Author(s): Del Bas JM, FernndezLarrea J, Blay M, Ardvol A, Salvad MJ,
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Abstract Moderate consumption of red wine reduces risk of death from cardiovascular disease. The polyphenols in red wine are ultimately responsible for this effect, exerting antiatherogenic actions through their antioxidant capacities and modulating intracellular signaling pathways and transcriptional activities. Lipoprotein metabolism is crucial in atherogenesis, and liver is the principal organ controlling lipoprotein homeostasis. This study was intended to identify the primary effects of procyanidins, the most abundant polyphenols in red wine, on both plasma lipoprotein profile and the expression of genes controlling lipoprotein homeostasis in the liver. We show that procyanidins lowered plasma triglyceride, free fatty acids, apolipoprotein B (apoB), LDL-cholesterol and nonHDL:nonLDL-cholesterol levels and slightly increased HDL-cholesterol. Liver mRNA levels of small heterodimer partner (SHP), cholesterol 7alpha-hydroxylase (CYP7A1), and cholesterol biosynthetic enzymes increased, whereas those of apoAII, apoCI, and apoCIII decreased. Lipoprotein lipase (LPL) mRNA levels increased in muscle and decreased in adipose tissue. In conclusion, procyanidins improve the atherosclerotic risk index in the postprandial state, inducing in the liver the overexpression of CYP7A1 (suggesting an increase of cholesterol elimination via bile acids) and SHP, a nuclear receptor emerging as a key regulator of lipid homeostasis at the transcriptional level. These results could explain, at least in part, the beneficial long-term effects associated with moderate red wine consumption.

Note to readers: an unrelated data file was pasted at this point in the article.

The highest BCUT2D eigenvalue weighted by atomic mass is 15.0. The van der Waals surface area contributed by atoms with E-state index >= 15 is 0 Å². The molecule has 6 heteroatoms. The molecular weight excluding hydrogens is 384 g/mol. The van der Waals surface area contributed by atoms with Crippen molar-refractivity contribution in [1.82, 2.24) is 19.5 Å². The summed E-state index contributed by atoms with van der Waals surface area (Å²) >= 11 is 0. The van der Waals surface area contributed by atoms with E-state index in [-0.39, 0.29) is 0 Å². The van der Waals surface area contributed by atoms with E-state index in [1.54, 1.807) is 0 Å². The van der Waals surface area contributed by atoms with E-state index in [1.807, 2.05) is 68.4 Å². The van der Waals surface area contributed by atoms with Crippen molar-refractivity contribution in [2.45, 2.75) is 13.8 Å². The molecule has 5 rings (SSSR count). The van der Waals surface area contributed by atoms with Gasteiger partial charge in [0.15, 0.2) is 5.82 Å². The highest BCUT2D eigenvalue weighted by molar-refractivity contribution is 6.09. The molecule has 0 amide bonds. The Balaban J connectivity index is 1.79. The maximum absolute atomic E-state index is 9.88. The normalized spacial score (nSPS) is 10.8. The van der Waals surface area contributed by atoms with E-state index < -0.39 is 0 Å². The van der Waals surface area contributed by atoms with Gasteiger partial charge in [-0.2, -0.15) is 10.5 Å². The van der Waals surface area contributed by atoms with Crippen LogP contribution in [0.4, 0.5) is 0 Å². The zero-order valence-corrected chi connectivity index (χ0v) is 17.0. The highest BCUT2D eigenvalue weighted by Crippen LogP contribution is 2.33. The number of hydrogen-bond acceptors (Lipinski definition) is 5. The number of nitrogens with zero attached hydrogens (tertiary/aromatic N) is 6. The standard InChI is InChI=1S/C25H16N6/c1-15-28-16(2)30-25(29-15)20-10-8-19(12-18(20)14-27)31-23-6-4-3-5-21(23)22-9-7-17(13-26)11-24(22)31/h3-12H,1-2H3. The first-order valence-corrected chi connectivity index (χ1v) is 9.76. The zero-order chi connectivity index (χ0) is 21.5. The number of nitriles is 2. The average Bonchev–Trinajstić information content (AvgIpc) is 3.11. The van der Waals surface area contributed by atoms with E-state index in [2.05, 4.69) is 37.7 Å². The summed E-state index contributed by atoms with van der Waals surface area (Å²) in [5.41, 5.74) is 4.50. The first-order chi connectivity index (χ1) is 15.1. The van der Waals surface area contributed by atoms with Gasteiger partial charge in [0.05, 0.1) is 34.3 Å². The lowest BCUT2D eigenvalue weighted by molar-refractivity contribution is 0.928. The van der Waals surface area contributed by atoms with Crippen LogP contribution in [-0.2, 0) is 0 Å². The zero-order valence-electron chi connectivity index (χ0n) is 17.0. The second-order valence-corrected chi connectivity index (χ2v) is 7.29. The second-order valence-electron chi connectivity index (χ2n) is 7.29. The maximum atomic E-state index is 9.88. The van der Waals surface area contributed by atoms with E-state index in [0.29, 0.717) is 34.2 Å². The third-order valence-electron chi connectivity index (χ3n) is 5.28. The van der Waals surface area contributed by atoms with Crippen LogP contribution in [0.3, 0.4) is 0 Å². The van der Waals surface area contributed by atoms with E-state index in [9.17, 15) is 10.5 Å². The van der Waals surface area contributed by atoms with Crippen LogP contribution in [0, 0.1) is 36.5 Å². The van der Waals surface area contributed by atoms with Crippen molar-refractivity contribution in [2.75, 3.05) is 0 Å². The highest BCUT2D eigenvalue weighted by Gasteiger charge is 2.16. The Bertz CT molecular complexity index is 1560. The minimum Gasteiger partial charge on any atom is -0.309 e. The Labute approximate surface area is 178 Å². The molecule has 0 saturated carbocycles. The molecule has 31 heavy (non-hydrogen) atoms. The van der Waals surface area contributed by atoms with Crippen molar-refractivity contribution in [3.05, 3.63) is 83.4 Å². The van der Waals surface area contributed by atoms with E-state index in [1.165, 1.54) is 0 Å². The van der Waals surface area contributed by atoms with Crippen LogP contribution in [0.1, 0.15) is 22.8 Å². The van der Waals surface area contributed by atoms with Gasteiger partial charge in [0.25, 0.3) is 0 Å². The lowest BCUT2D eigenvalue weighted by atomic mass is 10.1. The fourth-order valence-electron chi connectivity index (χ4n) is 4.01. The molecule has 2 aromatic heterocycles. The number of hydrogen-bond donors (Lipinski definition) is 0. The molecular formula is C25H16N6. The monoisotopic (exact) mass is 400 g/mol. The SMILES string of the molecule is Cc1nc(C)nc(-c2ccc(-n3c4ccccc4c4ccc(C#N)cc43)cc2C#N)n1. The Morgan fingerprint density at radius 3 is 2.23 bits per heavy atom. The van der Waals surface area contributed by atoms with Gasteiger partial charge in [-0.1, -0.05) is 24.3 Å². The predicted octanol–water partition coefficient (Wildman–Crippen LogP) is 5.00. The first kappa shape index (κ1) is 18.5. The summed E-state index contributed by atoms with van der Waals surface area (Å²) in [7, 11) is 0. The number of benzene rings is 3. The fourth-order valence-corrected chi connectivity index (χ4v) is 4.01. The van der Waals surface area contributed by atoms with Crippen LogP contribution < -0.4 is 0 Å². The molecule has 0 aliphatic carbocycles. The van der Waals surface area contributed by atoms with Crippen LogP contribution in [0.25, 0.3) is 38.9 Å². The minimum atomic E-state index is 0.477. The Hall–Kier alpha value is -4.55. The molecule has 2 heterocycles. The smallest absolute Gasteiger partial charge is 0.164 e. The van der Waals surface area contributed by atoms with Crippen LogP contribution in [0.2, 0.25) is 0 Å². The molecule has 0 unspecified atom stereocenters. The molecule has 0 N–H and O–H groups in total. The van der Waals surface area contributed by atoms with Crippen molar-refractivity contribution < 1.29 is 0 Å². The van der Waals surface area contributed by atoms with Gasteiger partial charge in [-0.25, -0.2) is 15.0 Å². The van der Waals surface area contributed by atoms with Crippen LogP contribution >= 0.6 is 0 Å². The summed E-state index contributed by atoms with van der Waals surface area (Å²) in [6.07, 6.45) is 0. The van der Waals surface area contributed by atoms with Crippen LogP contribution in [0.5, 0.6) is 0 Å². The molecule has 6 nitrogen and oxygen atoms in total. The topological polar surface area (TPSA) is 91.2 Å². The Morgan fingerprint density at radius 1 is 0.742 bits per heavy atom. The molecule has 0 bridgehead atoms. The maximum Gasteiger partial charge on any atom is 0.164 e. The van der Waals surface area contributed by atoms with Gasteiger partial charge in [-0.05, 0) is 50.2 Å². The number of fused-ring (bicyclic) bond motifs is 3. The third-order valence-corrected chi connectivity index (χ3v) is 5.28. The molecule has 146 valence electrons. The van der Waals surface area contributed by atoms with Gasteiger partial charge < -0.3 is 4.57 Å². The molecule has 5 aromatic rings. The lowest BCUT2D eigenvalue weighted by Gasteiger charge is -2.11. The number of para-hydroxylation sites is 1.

This article was published in FASEB J
and referenced in Medicinal & Aromatic Plants